A good rule of thumb to consider when hosting a party is to place the bar a good distance away from the food. It assures that guests will continue to move and mingle throughout the evening. With experience as a guide, we have learned that Halloween is not really about the food. It is about the fun. We have taken to serving individually packaged chips, snacks, and desserts. It may sound tacky, but actually it’s simple and hygienic, and there aren’t groping hands covered in fake blood and makeup touching everyone’s food.
The foundation of a successful party is great music. We rely on professional disc jockeys who have that uncanny ability to read the crowd and play music that keeps them on the dance floor. Lutz Entertainment and JTD Productions are consummate professionals with excellent sounds and lighting systems. Years ago, one guest remarked that he danced all night and could barely walk for three days afterward—but he had such a great time it was worth it!
We like to continually surprise our guests. A special “treat” is revealed when they venture downstairs in the barn. In a room that is completely draped in diaphanous white tulle fabric and glowing light, clairvoyant Lawrence R. McCauley and his colleagues from The Awareness Shop in New Paltz offer tarot readings for all who dare. Unlike so much of the evening that is a riotous fusion of sound, color, and high energy, this personalized glimpse into the spirit world offers a focused connection between psychic reader and subject.
Drawing on the spiritual aspects of the holiday evokes introspection and contemplation. A good place to do that is beside an immense ritual bonfire. Crisp autumn air, dancing embers reaching into the night sky, and soothing warmth from the fire provide an opportunity to relax and perhaps meet a nice ghoul in a quiet environment.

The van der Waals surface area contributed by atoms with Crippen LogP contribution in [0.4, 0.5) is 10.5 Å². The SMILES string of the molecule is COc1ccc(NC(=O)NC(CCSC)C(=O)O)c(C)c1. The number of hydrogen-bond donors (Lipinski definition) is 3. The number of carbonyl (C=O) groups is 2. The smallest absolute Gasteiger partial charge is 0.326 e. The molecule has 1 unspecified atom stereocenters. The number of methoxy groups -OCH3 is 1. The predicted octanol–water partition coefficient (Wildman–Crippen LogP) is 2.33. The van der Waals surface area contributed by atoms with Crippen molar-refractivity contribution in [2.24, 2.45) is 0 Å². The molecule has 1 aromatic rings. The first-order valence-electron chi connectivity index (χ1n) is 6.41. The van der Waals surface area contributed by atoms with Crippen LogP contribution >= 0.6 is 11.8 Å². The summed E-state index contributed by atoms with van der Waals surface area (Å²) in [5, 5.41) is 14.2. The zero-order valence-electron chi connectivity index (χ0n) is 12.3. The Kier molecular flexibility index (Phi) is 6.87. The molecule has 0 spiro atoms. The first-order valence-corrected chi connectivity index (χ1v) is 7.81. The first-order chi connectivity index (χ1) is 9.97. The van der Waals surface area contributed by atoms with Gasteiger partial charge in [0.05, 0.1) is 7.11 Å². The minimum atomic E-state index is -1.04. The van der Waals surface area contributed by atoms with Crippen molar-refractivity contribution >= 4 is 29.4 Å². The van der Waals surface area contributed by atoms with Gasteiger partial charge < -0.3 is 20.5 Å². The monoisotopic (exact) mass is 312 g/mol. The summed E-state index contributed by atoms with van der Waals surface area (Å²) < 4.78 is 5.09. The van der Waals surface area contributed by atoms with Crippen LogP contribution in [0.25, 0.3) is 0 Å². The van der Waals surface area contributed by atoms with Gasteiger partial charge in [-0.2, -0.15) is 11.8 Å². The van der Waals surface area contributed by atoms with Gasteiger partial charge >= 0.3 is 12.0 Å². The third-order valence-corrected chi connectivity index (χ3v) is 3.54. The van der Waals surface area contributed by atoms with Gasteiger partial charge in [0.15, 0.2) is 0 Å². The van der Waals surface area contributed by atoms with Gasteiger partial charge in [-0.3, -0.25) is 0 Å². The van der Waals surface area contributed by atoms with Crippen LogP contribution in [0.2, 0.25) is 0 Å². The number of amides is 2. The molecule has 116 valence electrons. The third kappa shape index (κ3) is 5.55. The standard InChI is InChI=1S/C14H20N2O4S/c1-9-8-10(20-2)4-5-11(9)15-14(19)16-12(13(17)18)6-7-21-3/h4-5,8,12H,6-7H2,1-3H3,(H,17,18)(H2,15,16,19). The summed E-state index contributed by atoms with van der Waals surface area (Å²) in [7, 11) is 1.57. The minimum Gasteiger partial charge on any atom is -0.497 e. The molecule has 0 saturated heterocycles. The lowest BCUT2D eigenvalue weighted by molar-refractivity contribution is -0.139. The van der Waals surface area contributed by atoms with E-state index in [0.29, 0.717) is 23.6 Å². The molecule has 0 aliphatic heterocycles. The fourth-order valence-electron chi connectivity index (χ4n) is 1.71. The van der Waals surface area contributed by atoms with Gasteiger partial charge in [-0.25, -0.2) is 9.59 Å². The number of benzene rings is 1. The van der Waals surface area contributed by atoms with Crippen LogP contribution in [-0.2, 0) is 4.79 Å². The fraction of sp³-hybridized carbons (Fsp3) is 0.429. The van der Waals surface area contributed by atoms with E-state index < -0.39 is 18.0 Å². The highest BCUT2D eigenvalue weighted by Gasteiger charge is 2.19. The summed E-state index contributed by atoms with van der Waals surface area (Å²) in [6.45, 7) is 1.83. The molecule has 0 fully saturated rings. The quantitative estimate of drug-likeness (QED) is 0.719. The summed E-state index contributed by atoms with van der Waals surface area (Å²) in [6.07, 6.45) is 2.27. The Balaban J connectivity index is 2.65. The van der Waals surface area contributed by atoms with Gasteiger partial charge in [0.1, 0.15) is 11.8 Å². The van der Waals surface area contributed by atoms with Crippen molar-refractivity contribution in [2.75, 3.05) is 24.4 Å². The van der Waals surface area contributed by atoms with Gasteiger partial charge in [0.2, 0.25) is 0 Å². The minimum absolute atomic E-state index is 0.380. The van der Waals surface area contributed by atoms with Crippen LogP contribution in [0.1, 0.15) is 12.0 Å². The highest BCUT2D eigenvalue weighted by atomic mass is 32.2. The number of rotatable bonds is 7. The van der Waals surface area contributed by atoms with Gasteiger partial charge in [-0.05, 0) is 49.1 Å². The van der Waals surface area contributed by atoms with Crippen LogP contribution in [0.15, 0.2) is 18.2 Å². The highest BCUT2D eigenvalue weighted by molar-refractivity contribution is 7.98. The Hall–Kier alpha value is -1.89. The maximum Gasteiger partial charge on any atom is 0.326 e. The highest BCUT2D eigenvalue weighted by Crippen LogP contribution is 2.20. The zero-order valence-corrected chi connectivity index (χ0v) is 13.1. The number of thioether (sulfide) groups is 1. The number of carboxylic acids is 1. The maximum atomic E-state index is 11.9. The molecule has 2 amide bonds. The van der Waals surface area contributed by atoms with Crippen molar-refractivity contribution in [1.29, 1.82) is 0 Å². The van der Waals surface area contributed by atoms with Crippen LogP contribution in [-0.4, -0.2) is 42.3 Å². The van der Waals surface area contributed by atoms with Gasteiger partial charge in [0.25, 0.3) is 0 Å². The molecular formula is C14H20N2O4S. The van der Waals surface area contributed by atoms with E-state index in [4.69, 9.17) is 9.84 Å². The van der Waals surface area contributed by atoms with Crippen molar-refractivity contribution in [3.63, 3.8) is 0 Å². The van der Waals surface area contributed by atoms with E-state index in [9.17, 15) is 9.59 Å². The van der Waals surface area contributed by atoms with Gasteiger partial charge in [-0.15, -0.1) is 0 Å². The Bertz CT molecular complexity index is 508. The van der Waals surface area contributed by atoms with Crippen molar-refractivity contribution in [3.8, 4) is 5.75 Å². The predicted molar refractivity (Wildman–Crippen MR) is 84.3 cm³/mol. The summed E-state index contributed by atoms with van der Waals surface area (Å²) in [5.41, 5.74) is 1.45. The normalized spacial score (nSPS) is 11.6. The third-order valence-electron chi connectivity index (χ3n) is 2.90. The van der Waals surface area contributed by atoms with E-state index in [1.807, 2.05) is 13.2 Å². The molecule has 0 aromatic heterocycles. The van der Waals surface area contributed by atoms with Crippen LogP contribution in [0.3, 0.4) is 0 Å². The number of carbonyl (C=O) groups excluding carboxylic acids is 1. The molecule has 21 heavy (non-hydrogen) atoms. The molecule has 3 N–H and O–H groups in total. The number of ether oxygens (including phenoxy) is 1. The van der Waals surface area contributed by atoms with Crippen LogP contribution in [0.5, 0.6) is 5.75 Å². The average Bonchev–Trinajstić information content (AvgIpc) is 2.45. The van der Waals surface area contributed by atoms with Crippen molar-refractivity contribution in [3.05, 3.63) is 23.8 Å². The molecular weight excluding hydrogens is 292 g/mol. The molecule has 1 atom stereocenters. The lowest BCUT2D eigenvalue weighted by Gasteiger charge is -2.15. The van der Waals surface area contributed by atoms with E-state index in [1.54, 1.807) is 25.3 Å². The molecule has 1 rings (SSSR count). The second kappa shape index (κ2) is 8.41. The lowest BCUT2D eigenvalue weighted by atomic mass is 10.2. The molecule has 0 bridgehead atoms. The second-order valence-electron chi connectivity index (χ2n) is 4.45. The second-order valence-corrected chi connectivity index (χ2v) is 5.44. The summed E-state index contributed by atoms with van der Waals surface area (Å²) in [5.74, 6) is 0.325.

Laboring to conceive and create a great costume is the responsibility of every guest. To reward the effort that it takes to craft a memorable costume, visual artist Galen Green created trophies for the best-of-the-best. Proudly displayed in a place of honor beside the dance floor, these coveted creations are presented at the culmination of the evening.
Eventually the party ends and we bid goodnight to our friends. But to our co-hosts we say, “See you tomorrow.” The day after the party, co-hosts return to clear out the barn, deconstruct the corn maze, remove the gauzy fabric, and share stories of the previous night’s adventures. I’ll offer a hangover-friendly lunch, such as grilled cheese sandwiches and tomato soup, hot tea, and cookies to keep them happy. As Ina Garten would say, “How easy is that!”
Without a doubt, Halloween is a great night to tap into your creativity and to celebrate the wonderfully eccentric aspects of your personality. Hosting a party is a labor of love and a memorable way to appreciate your friends. It may seem like a monumental undertaking, but by collaborating with others who love a good party and who will work to make it happen, your party will surely be the talk of the town.